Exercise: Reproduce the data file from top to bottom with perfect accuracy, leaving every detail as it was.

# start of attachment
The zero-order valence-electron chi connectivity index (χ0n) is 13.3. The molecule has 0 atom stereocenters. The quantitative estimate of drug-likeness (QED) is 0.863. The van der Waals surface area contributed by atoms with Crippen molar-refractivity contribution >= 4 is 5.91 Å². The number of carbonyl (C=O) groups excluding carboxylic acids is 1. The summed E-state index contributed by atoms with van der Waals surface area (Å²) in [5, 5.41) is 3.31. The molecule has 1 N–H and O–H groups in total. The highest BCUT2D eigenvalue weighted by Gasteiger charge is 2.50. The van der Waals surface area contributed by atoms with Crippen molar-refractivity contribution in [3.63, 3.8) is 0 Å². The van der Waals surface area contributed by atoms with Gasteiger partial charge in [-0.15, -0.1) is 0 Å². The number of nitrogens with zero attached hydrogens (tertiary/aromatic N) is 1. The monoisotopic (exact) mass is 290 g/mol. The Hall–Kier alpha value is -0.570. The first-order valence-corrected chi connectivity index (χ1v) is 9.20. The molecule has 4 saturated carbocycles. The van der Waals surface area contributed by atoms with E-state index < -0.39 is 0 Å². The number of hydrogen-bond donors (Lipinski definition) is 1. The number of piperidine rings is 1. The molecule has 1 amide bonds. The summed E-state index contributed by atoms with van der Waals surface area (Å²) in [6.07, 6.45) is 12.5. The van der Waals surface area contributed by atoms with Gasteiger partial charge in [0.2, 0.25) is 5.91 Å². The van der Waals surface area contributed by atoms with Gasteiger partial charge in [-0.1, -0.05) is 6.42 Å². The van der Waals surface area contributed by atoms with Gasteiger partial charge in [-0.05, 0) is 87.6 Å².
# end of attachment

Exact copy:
The zero-order valence-electron chi connectivity index (χ0n) is 13.3. The molecule has 0 atom stereocenters. The quantitative estimate of drug-likeness (QED) is 0.863. The van der Waals surface area contributed by atoms with Crippen molar-refractivity contribution >= 4 is 5.91 Å². The number of carbonyl (C=O) groups excluding carboxylic acids is 1. The summed E-state index contributed by atoms with van der Waals surface area (Å²) in [5, 5.41) is 3.31. The molecule has 1 N–H and O–H groups in total. The highest BCUT2D eigenvalue weighted by Gasteiger charge is 2.50. The van der Waals surface area contributed by atoms with Crippen molar-refractivity contribution in [3.63, 3.8) is 0 Å². The van der Waals surface area contributed by atoms with Gasteiger partial charge in [-0.15, -0.1) is 0 Å². The number of nitrogens with zero attached hydrogens (tertiary/aromatic N) is 1. The monoisotopic (exact) mass is 290 g/mol. The Hall–Kier alpha value is -0.570. The first-order valence-corrected chi connectivity index (χ1v) is 9.20. The molecule has 4 saturated carbocycles. The van der Waals surface area contributed by atoms with E-state index < -0.39 is 0 Å². The number of hydrogen-bond donors (Lipinski definition) is 1. The number of piperidine rings is 1. The molecule has 1 amide bonds. The summed E-state index contributed by atoms with van der Waals surface area (Å²) in [6.07, 6.45) is 12.5. The van der Waals surface area contributed by atoms with Gasteiger partial charge in [0.2, 0.25) is 5.91 Å². The van der Waals surface area contributed by atoms with Gasteiger partial charge in [-0.1, -0.05) is 6.42 Å². The van der Waals surface area contributed by atoms with Gasteiger partial charge in [-0.05, 0) is 87.6 Å².